Trent Resource and Assistance is expected to open next week |
SPOKANE, Wash. — The Trent hideaway has been hotly anticipated for much of the year, and it could open as early as next week if all upgrades are completed and inspected on time, thanks to a $6.4 million deal with the Guardians Foundation to operate the center, approved by the Spokane City Council on Monday night.
Now called the Trent Resource and Assistance Centre, it will be the first step in a larger plan to move people off the rights of way to more stable accommodation. The city submitted a plan to the Department of Commerce in July to allocate $24.3 million in public funds to create healthier and safer environments for those currently staying at Camp Hope, identifying more than 650 places to consider , including permanent housing options. This includes the proposed construction of 60 private two-person pods, indoor toilets, showers and laundry rooms.
The City has not yet received a response to this request, but the Trent Resource and Assistance Center is set to open next week.
“The center immediately gives us the opportunity to provide individuals with a safe, healthy and humane place to get out of the elements, eat regular meals and connect to the services and supports they need to take the next steps in their journey out of the world. homelessness,” said Mayor Nadine Woodward.
Initial capacity is expected to be 150 people, with separate spaces for men, women, couples and LGBTQ+, with the ability to add additional spaces as needed.
Showers will be available in an on-site shower trailer, and portable toilets will be used to start. Beds will have personal storage underneath, with around 40 available to soft-open until the rest are delivered and built.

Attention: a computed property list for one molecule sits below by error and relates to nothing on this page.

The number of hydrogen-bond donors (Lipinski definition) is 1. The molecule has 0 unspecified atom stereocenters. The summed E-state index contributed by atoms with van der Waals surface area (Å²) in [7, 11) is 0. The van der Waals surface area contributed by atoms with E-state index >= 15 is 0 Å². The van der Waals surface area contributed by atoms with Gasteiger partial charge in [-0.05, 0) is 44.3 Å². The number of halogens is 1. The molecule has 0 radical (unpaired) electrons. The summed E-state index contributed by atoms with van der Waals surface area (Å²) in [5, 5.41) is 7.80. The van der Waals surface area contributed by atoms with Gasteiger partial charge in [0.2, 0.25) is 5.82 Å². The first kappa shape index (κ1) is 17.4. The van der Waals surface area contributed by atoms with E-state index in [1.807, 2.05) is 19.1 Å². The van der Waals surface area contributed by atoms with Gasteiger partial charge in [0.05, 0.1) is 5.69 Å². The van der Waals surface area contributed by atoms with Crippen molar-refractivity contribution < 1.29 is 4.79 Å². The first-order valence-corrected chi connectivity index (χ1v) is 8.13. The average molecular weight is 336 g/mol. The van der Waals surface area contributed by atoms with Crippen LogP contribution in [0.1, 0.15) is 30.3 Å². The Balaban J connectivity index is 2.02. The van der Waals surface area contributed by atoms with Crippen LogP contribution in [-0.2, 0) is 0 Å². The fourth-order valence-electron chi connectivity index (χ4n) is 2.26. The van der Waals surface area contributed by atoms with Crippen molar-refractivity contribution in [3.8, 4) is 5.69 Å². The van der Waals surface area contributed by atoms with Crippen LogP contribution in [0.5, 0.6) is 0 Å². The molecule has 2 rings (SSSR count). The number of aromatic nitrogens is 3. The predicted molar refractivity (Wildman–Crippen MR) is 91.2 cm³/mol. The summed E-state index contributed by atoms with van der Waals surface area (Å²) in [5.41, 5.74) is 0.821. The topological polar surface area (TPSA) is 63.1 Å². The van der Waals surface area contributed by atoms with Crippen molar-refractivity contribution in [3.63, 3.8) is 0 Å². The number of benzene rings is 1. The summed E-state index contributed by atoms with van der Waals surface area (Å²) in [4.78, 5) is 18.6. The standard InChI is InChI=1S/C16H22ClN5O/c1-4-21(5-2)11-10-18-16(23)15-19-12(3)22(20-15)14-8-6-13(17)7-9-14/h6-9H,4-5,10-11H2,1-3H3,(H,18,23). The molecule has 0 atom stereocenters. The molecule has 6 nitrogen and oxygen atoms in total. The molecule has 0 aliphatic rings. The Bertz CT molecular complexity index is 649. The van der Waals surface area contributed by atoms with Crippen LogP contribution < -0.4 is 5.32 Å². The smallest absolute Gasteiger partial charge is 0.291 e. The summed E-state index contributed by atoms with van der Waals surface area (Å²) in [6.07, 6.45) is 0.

Private security will be employed in and around the facility. The Guardians will also patrol the surrounding neighborhood 24 hours a day and maintain a dedicated hotline for reported concerns. During the first 30 days, the police will also be on site to ensure a safe environment.
“We are going to be a new neighbor and with that comes the responsibility of being a good neighbour,” said Guardians executive director Mike Shaw. “Communication with our neighbors will be key to this relationship and will help us make the necessary adjustments as we go along.
John Hall, the director of Spokane’s Neighborhoods, Housing and Social Services Division, shared more details about what the shelter hopes to provide.
Hall says five pillars are needed to bring real support and change to those who come to the shelter. These are peer support, behavioral health services, comprehensive case management, employment support services and housing support.
According to Hall, service negotiations are underway with Revive, a local nonprofit that aims to help those facing systemic barriers achieve stability. Revive asked for $3 million, but negotiations are aiming for $1.5 million. The final amount will be added to the contract of more than 6.5 million dollars with the operator of the site, the Guardians Foundation.
If negotiations are successful, Hall says they expect Revive to have their services up and running within 4 months. Until then, the Guardians will help out, including providing transportation until Revive can set up a bus system.
The shelter is scheduled to open Tuesday after Labor Day and is called a pilot program until December 2023, when funds are expected to run out. At that time, Hall says they will look to levies or the Department of Commerce for additional funding.
The Guardians and the City will jointly host an open house on Thursday, September 1 from 4 to 6 p.m. to give neighbors the opportunity to tour the center and meet its staff.